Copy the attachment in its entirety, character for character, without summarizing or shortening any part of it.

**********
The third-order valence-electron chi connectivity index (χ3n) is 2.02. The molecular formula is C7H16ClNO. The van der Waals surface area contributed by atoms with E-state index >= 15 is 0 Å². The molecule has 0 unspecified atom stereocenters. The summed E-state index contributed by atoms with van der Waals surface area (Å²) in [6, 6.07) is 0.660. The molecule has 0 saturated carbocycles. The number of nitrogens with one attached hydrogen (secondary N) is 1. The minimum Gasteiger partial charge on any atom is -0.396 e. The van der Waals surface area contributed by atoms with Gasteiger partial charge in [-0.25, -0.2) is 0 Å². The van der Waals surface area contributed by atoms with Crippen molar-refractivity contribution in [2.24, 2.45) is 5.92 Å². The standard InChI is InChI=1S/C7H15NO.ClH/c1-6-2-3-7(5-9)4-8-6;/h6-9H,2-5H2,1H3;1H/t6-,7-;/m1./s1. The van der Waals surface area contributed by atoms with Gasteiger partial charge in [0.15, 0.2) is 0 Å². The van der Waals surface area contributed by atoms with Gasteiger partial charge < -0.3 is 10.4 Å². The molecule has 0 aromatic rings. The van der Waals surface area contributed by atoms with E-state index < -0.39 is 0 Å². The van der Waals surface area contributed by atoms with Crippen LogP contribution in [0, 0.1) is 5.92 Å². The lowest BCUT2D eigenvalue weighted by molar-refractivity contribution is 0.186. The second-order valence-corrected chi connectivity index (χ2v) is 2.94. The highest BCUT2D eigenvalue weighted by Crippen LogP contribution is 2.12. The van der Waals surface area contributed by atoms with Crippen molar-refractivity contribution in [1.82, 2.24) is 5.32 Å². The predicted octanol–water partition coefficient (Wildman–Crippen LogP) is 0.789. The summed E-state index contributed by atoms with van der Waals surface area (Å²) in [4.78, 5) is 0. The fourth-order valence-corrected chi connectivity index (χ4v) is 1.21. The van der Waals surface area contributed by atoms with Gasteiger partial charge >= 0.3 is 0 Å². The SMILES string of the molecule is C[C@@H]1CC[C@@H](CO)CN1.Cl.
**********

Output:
The third-order valence-electron chi connectivity index (χ3n) is 2.02. The molecular formula is C7H16ClNO. The van der Waals surface area contributed by atoms with E-state index >= 15 is 0 Å². The molecule has 0 unspecified atom stereocenters. The summed E-state index contributed by atoms with van der Waals surface area (Å²) in [6, 6.07) is 0.660. The molecule has 0 saturated carbocycles. The number of nitrogens with one attached hydrogen (secondary N) is 1. The minimum Gasteiger partial charge on any atom is -0.396 e. The van der Waals surface area contributed by atoms with Gasteiger partial charge in [-0.25, -0.2) is 0 Å². The van der Waals surface area contributed by atoms with Crippen molar-refractivity contribution in [2.24, 2.45) is 5.92 Å². The standard InChI is InChI=1S/C7H15NO.ClH/c1-6-2-3-7(5-9)4-8-6;/h6-9H,2-5H2,1H3;1H/t6-,7-;/m1./s1. The van der Waals surface area contributed by atoms with Gasteiger partial charge in [0.15, 0.2) is 0 Å². The van der Waals surface area contributed by atoms with Gasteiger partial charge < -0.3 is 10.4 Å². The molecule has 0 aromatic rings. The van der Waals surface area contributed by atoms with E-state index < -0.39 is 0 Å². The van der Waals surface area contributed by atoms with Crippen LogP contribution in [0, 0.1) is 5.92 Å². The lowest BCUT2D eigenvalue weighted by molar-refractivity contribution is 0.186. The second-order valence-corrected chi connectivity index (χ2v) is 2.94. The highest BCUT2D eigenvalue weighted by Crippen LogP contribution is 2.12. The van der Waals surface area contributed by atoms with Crippen molar-refractivity contribution in [1.82, 2.24) is 5.32 Å². The predicted octanol–water partition coefficient (Wildman–Crippen LogP) is 0.789. The summed E-state index contributed by atoms with van der Waals surface area (Å²) in [4.78, 5) is 0. The fourth-order valence-corrected chi connectivity index (χ4v) is 1.21. The van der Waals surface area contributed by atoms with Gasteiger partial charge >= 0.3 is 0 Å². The SMILES string of the molecule is C[C@@H]1CC[C@@H](CO)CN1.Cl.